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Journal of Happiness Studies

, Volume 20, Issue 1, pp 35–50 | Cite as

Satisfaction with Life, Big-Five Personality Traits and Posttraumatic Growth Among People Living with HIV

  • Marcin RzeszutekEmail author
  • Włodzimierz Oniszczenko
  • Ewa Gruszczyńska
Open Access
Research Paper

Abstract

The current study explored the level of posttraumatic growth (PTG), treated as the explained variable, and its relationship with the level of satisfaction with life (SWL) and the Big Five personality traits, while controlling for several socio-medical variables, among people living with HIV. Participants were 470 individuals with a confirmed diagnosis of HIV infection. Participants filled out the following questionnaires: the Posttraumatic Growth Inventory, the Satisfaction with Life Scale and the NEO Five-Factor Inventory. Additionally, sociodemographic as well as medical data were obtained. Extraversion and SWL were the most important correlates of the level of PTG among participants. Personality traits (neuroticism) and socio-medical variables (antiretroviral treatment, education, relationship status) were moderators of the relationship between the level of SWL and PTG intensity in this patient group. Taking into account significant health-related benefits associated with PTG among people living with HIV, it is important to further explore psychosocial and clinical factors contributing to this positive phenomenon in this patient group.

Keywords

HIV Posttraumatic growth Satisfaction with life Big Five personality traits 

1 Introduction

There is a massive body of literature showing that experiencing traumatic events may significantly deteriorate various aspects of functioning of trauma survivors, resulting in many psychological disorders, out of which posttraumatic stress disorder (PTSD) is the most prevalent (e.g. Brewin et al. 2009; Foa et al. 2007; McFarlane 2000; Ozer et al. 2003; van der Kolk and McFarlane 1996). The negative consequences of traumatic events are not only intuitively obvious, but also extremely well documented. However, relatively recently some paradoxical, positive outcomes of trauma experiences have been observed, which comprise the phenomenon of posttraumatic growth (PTG), first introduced to the literature by Tedeschi and Calhoun (1996). The term “posttraumatic growth” relates to the set of positive changes in relations with others, self-perception and existential beliefs, in the form of greater appreciation of life and openness to spirituality, which can result from attempts at dealing with an experienced traumatic or highly stressful life event (Tedeschi and Calhoun 2004). According to Tedeschi and Calhoun (2004), PTG stems from attempts to adapt to a serious adverse life event. However, it does not mean that only people who experience a traumatic event in accordance with psychiatric criteria (e.g. American Psychiatric Associations 1994, 2013) may experience such a growth after trauma. PTG appears also in the aftermath of situations that are not necessarily life-threatening, but are serious enough to require adaptation to a new and unexpected reality (e.g. the diagnosis of a serious illness). In addition, PTG may lead to the transformation of life, characterizing improved psychosocial well-being, which requires modification of the individual’s current beliefs and worldview (Tedeschi and Calhoun 2004).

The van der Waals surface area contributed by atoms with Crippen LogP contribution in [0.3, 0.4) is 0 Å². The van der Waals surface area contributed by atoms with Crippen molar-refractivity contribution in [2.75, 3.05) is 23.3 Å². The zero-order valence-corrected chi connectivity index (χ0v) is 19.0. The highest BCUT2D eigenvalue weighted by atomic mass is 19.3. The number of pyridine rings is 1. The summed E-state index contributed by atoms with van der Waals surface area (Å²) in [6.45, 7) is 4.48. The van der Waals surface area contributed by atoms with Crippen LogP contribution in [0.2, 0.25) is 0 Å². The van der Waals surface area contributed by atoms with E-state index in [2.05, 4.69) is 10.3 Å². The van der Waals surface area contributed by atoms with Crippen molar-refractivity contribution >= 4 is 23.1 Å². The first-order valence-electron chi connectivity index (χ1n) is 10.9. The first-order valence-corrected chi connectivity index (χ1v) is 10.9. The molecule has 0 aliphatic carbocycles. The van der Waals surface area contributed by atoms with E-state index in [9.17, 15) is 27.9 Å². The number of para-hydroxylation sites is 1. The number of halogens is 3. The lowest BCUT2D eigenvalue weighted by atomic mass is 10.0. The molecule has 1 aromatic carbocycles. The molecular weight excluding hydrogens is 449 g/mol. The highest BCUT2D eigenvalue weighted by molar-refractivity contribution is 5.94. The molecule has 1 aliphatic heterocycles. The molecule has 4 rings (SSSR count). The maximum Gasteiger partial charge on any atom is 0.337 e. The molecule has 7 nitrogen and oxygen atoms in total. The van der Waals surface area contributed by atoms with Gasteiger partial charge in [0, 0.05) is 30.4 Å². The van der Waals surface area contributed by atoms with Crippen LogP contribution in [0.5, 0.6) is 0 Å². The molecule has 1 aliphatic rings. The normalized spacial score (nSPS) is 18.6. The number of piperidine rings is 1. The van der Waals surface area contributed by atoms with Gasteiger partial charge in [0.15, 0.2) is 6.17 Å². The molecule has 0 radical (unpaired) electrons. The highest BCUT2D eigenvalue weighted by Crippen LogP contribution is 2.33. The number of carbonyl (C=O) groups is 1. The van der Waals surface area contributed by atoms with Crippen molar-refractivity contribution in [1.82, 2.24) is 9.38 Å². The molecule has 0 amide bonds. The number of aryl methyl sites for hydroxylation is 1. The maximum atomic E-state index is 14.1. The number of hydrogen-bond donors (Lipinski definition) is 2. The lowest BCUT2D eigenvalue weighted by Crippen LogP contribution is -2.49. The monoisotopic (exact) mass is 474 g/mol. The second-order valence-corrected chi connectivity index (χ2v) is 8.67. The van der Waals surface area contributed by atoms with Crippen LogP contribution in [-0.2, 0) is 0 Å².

Numerous studies have been conducted on the relationship between PTG and well-being, but, contrary to common sense suggesting that finding benefits from the adverse life events should entail good consequences, research in this area is very ambiguous. On the one hand, indeed, some authors have observed a positive association between PTG and well-being operationalised by health-related quality of life among cancer patients, resulting in a stronger immune system and better mental functioning (Bower et al. 2005; Lechner and Antoni 2004). A positive association between the abovementioned constructs was noted especially among women with breast cancer, who, thanks to finding benefits in the aftermath of cancer, experienced less psychological distress, fewer depressive symptoms and better overall quality of life even 8 years following a breast cancer diagnosis (Carver and Antoni 2004). Moreover, Mols et al. (2009) showed that the level of satisfaction with life (SWL) predicted the intensity of PTG among women with breast cancer, a finding that was also observed among patients with myocardial infarction (Oginska-Bulik 2014; Petrie and Corter 2009). Nevertheless, other studies on women with breast cancer did not provide evidence for the relationship between PTG and well-being, operationalized as health-related quality of life (Cordova et al. 2001; Sears et al. 2003). The lack of a linkage between these two constructs was also confirmed in a meta-analytic review (Helgeson et al. 2006). Finally, several authors have observed a negative (Tomich and Helgeson 2002) or curvilinear (Kleim and Ehlers 2009) association between PTG and well-being.